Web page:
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Saturn's moon Mimas appears near Saturn, dwarfed by its parent planet in this image.
Mimas (246 miles, 396 kilometers across) appears tiny compared to the storms clearly visible in far northern and southern hemispheres of Saturn.
This view looks toward the unilluminated side of the rings from about 18 degrees below the ringplane. North on Saturn is up and rotated 27 degrees to the left.
The image was taken with the Cassini spacecraft wide-angle camera on Aug. 20, 2012 using a spectral filter sensitive to wavelengths of near-infrared light centered at 752 nanometers. The view was acquired at a distance of approximately 1.5 million miles (2.4 million kilometers) from Saturn and at a Sun-Saturn-spacecraft, or phase, angle of 64 degrees. Image scale is 87 miles (140 kilometers) per pixel.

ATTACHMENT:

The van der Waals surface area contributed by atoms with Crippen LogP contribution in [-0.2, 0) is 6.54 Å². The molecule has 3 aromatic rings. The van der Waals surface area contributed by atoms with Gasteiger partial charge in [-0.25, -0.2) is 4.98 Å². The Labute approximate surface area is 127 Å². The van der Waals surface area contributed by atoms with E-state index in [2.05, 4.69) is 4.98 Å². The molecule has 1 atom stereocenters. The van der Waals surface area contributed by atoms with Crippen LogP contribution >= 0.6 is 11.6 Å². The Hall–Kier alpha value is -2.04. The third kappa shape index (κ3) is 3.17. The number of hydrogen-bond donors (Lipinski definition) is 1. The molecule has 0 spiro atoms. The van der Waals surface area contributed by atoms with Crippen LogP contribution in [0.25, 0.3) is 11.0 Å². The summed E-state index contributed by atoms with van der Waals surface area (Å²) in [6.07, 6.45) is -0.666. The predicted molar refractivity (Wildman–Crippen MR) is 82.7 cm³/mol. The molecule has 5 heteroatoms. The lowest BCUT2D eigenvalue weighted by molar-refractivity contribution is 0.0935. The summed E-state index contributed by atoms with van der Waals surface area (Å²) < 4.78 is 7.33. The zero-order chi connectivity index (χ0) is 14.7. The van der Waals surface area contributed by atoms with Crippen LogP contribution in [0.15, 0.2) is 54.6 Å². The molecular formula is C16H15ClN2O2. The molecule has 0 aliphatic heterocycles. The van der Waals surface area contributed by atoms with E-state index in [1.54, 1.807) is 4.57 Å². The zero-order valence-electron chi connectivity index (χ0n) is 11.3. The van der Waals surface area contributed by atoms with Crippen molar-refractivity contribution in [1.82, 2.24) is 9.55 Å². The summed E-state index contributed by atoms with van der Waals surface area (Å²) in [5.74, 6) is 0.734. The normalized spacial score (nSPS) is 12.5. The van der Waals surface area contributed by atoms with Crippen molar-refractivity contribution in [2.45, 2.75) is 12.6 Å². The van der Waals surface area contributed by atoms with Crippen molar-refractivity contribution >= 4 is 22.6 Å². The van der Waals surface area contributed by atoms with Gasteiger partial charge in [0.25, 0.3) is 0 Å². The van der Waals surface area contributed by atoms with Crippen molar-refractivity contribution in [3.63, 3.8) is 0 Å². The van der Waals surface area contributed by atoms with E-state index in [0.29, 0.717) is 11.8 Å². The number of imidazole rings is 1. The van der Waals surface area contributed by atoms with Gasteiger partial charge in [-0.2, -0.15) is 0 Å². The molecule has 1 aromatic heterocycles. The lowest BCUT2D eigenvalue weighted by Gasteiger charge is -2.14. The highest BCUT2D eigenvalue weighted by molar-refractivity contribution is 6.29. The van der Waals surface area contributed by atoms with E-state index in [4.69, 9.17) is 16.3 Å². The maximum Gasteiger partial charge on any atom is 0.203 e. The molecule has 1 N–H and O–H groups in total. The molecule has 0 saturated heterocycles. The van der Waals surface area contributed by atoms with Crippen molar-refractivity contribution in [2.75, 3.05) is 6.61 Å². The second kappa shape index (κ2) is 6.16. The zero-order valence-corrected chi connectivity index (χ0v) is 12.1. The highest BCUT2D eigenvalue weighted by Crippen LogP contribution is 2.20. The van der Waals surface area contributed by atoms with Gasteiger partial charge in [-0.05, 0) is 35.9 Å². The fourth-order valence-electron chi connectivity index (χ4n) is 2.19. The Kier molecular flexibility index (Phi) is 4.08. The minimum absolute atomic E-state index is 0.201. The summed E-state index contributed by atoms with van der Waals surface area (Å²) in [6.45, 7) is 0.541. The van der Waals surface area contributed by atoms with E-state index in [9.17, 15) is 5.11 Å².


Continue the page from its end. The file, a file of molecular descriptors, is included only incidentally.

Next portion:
The Cassini Solstice Mission is a joint United States and European endeavor. The Jet Propulsion Laboratory, a division of the California Institute of Technology in Pasadena, manages the mission for NASA's Science Mission Directorate, Washington, D.C. The Cassini orbiter was designed, developed and assembled at JPL. The imaging team consists of scientists from the US, England, France, and Germany. The imaging operations center and team lead (Dr. C. Porco) are based at the Space Science Institute in Boulder, Colo.